Background Awarness?

Discussion of Satipatthana bhavanā and Vipassana bhavana.
Uilium
Posts: 25
Joined: Fri Mar 23, 2012 9:08 pm

Background Awarness?

Postby Uilium » Tue Jan 29, 2013 6:40 am

I've never heard about it and I always hear you can't be aware of two things at the same time but when I meditate I become aware of a weak backround awareness. Is there such a thing or am I tripping?

User avatar
Goofaholix
Posts: 2125
Joined: Sun Nov 15, 2009 3:49 am
Location: New Zealand

Re: Background Awarness?

Postby Goofaholix » Tue Jan 29, 2013 7:25 am

Uilium wrote:I've never heard about it and I always hear you can't be aware of two things at the same time but when I meditate I become aware of a weak backround awareness. Is there such a thing or am I tripping?


Awareness is constantly rapidly moving from object to object, in theory only one at a time, because of the speed it is effectively being aware of multiple objects at the same time and that is how it seems to us.
"Right effort is effort with wisdom. Because where there is wisdom, there is interest. The desire to know something is wisdom at work. Being mindful is not difficult. But it’s difficult to be continuously aware. For that you need right effort. But it does not require a great deal of energy. It’s relaxed perseverance in reminding yourself to be aware. When you are aware, wisdom unfolds naturally, and there is still more interest." - Sayadaw U Tejaniya

User avatar
Spiny Norman
Posts: 3451
Joined: Fri Mar 05, 2010 10:32 am
Location: Spam, wonderful spam

Re: Background Awarness?

Postby Spiny Norman » Tue Jan 29, 2013 10:58 am

Goofaholix wrote:
Uilium wrote:I've never heard about it and I always hear you can't be aware of two things at the same time but when I meditate I become aware of a weak backround awareness. Is there such a thing or am I tripping?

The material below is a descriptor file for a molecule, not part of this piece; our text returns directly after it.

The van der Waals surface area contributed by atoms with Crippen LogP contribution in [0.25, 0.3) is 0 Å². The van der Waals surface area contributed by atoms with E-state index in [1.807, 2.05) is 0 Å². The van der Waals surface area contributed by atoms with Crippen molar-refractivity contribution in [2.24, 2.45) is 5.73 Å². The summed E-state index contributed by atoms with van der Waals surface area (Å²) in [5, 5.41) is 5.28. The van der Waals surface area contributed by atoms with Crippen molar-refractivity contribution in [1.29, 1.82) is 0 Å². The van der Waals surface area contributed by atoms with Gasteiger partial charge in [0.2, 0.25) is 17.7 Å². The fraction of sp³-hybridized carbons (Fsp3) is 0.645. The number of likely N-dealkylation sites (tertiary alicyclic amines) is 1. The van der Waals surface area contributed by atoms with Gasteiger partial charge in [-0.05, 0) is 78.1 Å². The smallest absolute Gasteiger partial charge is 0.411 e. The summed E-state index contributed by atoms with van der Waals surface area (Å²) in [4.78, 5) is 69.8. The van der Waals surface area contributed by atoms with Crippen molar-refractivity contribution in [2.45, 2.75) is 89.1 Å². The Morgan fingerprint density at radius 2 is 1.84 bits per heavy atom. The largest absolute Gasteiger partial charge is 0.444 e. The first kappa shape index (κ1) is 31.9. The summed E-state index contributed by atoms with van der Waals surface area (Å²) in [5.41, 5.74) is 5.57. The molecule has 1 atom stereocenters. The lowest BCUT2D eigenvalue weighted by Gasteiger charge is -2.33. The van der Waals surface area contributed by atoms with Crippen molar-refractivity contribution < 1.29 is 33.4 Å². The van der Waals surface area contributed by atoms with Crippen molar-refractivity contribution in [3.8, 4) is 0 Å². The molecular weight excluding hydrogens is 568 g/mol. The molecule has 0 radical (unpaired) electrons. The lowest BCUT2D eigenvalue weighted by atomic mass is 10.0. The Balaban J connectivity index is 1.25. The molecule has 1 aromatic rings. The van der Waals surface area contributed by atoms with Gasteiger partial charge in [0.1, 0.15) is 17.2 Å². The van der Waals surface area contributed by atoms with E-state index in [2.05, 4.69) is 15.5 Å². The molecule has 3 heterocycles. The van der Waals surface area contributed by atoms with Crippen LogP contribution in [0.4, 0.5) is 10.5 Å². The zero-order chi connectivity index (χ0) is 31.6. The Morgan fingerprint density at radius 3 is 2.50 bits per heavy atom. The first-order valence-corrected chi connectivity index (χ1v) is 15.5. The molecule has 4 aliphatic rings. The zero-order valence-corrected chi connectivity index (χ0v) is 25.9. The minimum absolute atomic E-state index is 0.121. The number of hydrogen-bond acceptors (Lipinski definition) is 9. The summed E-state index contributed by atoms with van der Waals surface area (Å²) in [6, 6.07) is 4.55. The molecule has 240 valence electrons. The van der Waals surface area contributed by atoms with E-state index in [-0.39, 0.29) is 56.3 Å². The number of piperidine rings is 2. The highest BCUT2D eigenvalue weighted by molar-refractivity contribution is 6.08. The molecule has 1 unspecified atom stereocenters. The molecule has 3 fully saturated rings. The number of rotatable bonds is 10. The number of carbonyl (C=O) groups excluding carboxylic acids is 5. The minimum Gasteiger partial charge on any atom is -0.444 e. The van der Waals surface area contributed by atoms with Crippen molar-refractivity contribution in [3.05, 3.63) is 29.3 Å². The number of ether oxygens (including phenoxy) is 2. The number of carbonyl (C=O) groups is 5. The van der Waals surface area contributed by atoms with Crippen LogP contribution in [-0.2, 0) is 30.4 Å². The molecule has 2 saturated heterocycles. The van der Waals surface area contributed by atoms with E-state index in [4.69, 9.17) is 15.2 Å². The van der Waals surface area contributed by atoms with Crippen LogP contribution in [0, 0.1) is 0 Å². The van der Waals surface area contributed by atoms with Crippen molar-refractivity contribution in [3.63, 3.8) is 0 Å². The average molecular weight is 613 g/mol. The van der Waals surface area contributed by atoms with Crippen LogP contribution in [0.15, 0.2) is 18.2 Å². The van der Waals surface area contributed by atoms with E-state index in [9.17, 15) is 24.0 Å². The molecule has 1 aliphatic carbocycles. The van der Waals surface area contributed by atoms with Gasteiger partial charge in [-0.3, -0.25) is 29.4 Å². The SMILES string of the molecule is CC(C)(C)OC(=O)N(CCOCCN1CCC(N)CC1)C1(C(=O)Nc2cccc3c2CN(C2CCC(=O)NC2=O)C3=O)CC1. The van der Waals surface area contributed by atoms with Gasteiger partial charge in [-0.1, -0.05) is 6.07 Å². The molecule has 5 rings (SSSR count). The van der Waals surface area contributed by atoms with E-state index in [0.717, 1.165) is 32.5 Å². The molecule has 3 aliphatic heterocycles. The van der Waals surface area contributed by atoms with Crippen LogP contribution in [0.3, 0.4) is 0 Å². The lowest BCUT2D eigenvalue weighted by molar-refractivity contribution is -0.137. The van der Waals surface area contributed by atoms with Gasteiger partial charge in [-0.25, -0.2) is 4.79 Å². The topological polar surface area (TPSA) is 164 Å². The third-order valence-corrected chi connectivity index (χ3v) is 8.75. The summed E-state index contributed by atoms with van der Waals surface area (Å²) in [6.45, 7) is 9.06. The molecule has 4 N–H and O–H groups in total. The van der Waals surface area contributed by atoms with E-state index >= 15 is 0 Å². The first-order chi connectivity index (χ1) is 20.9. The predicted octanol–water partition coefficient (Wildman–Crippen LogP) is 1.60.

Awareness is constantly rapidly moving from object to object, in theory only one at a time, because of the speed it is effectively being aware of multiple objects at the same time and that is how it seems to us.


The other explanation is that there is an "awareness gradient" - we are more aware of objects at the centre of our attention than of objects at the periphery of our attention. So for example while I'm typing this I'm more aware of the text on this screen than of the room I'm in - the "background".
"I ride tandem with the random, Things don't run the way I planned them, In the humdrum."
Peter Gabriel lyric

pulga
Posts: 636
Joined: Sun Nov 14, 2010 3:02 pm

Re: Background Awarness?

Postby pulga » Tue Jan 29, 2013 10:30 pm

Uilium wrote:I've never heard about it and I always hear you can't be aware of two things at the same time but when I meditate I become aware of a weak backround awareness. Is there such a thing or am I tripping?


Much of Ven. Ñanavira's thinking is based upon this aspect of experience.


Real = {Present ...........Imaginary = {Absent
.........{Central ............................ {Peripheral
.........{Actual .,,,,,,,..................... {Possible

(The disjunctions 'central/peripheral' and 'actual/possible' [or 'certain/possible'] represent two slightly different aspects of the more general 'present/absent': the former is as it is in strict reflexion, the latter is as it is in abstract judgement or discursive reflection—see MANO [b].) Although, relative to the imaginary of mental experience, five-base experience is real, yet, relative to what is central in a given field of five-base experience, whatever is peripheral in that field is already beginning to partake of the nature of the imaginary. In general, the further removed a thing is from the centre of consciousness the less real it is, and therefore the more imaginary. In mental experience proper, however, where there is more or less explicit withdrawal of attention from reality (see MANO), what is central in the field is, precisely, an image (which may be plural), with more imaginary images in the periphery. (Shorter Note on Náma)


Return to “Insight Meditation”

Who is online

Users browsing this forum: No registered users and 2 guests

Google Saffron, Theravada Search Engine